Question: The concept of political obligation means that a citizen has a duty to obey certain laws and regulations or perform certain tasks (military service, for example). There are a number of theories and explanations for where this political obligation comes from. Briefly summarize and critique the main theories and explanations of political obligation and use your own reasoning to determine which if any of these theories can justify citizens’ political obligations, and also pay note to how far such obligations extend.
Political Obligation refers to the moral duty of citizens to obey the laws of their state. In cases where an act that is required by law is morally obligatory on independent grounds, political obligation simply gives the citizen an additional reason for acting accordingly.
Political legitimacy: is the popular acceptance of an authority, usually a governing law or a régime. Whereas “authority” denotes a specific position in an established government, the term “legitimacy” denotes a system of government — wherein “government” denotes “sphere of influence”.
Political legitimacy is considered a basic condition for governing, without which a government will suffer legislative deadlock(s) and collapse. In political systems where this is not the case, unpopular régimes survive because they are considered legitimate by a small, influential élite.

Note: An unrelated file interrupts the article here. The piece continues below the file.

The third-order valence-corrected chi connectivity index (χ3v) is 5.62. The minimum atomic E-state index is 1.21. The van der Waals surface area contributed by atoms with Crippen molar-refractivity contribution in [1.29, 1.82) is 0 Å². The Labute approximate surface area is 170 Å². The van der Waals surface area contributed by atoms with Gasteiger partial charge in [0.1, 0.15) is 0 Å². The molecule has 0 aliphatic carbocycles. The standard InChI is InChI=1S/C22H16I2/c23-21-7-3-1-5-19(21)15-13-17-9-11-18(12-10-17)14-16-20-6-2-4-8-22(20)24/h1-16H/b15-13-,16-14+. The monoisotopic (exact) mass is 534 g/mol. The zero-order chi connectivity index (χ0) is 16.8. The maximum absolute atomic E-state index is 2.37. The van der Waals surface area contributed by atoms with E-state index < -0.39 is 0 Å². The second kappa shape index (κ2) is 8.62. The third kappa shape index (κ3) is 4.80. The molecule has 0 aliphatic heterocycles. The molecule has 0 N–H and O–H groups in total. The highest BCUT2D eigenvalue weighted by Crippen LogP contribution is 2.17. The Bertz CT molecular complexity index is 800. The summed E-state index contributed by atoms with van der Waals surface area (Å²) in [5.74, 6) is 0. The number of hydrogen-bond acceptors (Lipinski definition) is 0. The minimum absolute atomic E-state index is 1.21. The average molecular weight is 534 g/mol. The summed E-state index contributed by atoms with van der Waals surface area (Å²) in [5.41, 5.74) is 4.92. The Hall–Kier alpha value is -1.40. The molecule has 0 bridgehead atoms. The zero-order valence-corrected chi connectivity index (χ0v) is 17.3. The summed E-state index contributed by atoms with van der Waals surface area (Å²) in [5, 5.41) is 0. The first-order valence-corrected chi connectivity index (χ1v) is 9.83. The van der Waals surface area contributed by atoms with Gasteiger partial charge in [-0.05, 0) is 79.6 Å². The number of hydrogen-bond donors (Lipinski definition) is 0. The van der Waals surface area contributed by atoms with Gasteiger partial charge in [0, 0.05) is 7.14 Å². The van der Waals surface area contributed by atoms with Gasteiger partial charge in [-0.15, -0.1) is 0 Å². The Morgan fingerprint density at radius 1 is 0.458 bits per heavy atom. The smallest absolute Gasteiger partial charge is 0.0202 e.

Gratitude (Socrates and Crito).
- By escaping and thereby disobeying the law, Socrates would be contributing to the destruction of the government of Athens.
- Socrates has benefited from living in Athenian society, under Athenian laws.
-> The laws made it possible for his parents to marry and therefore made possible his existence.
-> The laws were responsible for his upbringing and education.
- Therefore, he owes to Athens a debt of gratitude.
- The state confers benefits upon its citizens.
- When one is benefited by another party, one acquires an obligation to manifest gratitude toward that party.
- Therefore, citizens have an obligation to manifest gratitude toward the state.
- The state dictates what is expected in return for the benefits it provides,namely obedience.
- Therefore, citizens should manifest their gratitude toward the state by obeying its commands.
- -“Alternative supply” objection
already purchased objection
radical consequentialist objection
do you ONLY owe obligation to your state/fellow citizens
Basically everyone who takes part in a mutually beneficial cooperative practice has an obligation to bear a “fair share” of the practice. The obligation is owed to the others that are cooperating in the enterprise because cooperation is what makes it possible for any individual to enjoy the benefits of the practice. One who acts as a free rider is acting wrongly, even if his/her shirking (avoiding duty) doesn’t threaten the existence or success of the enterprise.
The principle of fair play works if the goods are:
1) worth the recipient’s effort in providing them
2) presumptively beneficial (i.e. necessary for a minimally acceptable life)
3)seems absolutely reasonable, but can’t explain content-independent political obligation perhaps.
Presumptively beneficial goods. It’s contestable but perhaps they are
- Military/national defense